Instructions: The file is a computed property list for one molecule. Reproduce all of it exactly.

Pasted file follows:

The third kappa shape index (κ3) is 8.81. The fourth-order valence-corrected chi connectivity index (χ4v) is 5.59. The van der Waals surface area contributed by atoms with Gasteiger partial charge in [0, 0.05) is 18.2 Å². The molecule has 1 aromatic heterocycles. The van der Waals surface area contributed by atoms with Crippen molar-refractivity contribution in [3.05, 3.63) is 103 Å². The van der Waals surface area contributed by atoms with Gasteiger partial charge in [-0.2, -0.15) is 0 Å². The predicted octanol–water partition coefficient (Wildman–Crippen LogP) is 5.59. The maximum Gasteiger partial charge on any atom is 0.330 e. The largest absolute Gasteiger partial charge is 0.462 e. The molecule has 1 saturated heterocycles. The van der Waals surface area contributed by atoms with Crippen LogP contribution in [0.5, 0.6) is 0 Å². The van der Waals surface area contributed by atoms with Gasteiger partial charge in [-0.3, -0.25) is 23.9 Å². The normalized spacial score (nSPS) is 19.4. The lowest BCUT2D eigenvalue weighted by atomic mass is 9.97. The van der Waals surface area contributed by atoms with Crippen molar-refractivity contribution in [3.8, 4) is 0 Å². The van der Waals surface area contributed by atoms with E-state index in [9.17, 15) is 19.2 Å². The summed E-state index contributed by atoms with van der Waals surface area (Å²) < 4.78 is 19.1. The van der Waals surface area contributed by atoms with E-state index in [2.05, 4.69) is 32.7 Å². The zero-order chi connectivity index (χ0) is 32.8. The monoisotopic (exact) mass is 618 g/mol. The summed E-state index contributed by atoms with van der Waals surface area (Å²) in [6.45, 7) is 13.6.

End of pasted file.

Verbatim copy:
The third kappa shape index (κ3) is 8.81. The fourth-order valence-corrected chi connectivity index (χ4v) is 5.59. The van der Waals surface area contributed by atoms with Gasteiger partial charge in [0, 0.05) is 18.2 Å². The molecule has 1 aromatic heterocycles. The van der Waals surface area contributed by atoms with Crippen molar-refractivity contribution in [3.05, 3.63) is 103 Å². The van der Waals surface area contributed by atoms with Gasteiger partial charge in [-0.2, -0.15) is 0 Å². The predicted octanol–water partition coefficient (Wildman–Crippen LogP) is 5.59. The maximum Gasteiger partial charge on any atom is 0.330 e. The largest absolute Gasteiger partial charge is 0.462 e. The molecule has 1 saturated heterocycles. The van der Waals surface area contributed by atoms with Crippen LogP contribution in [0.5, 0.6) is 0 Å². The van der Waals surface area contributed by atoms with Gasteiger partial charge in [-0.3, -0.25) is 23.9 Å². The normalized spacial score (nSPS) is 19.4. The lowest BCUT2D eigenvalue weighted by atomic mass is 9.97. The van der Waals surface area contributed by atoms with Crippen molar-refractivity contribution in [3.8, 4) is 0 Å². The van der Waals surface area contributed by atoms with E-state index in [9.17, 15) is 19.2 Å². The summed E-state index contributed by atoms with van der Waals surface area (Å²) < 4.78 is 19.1. The van der Waals surface area contributed by atoms with E-state index in [2.05, 4.69) is 32.7 Å². The zero-order chi connectivity index (χ0) is 32.8. The monoisotopic (exact) mass is 618 g/mol. The summed E-state index contributed by atoms with van der Waals surface area (Å²) in [6.45, 7) is 13.6.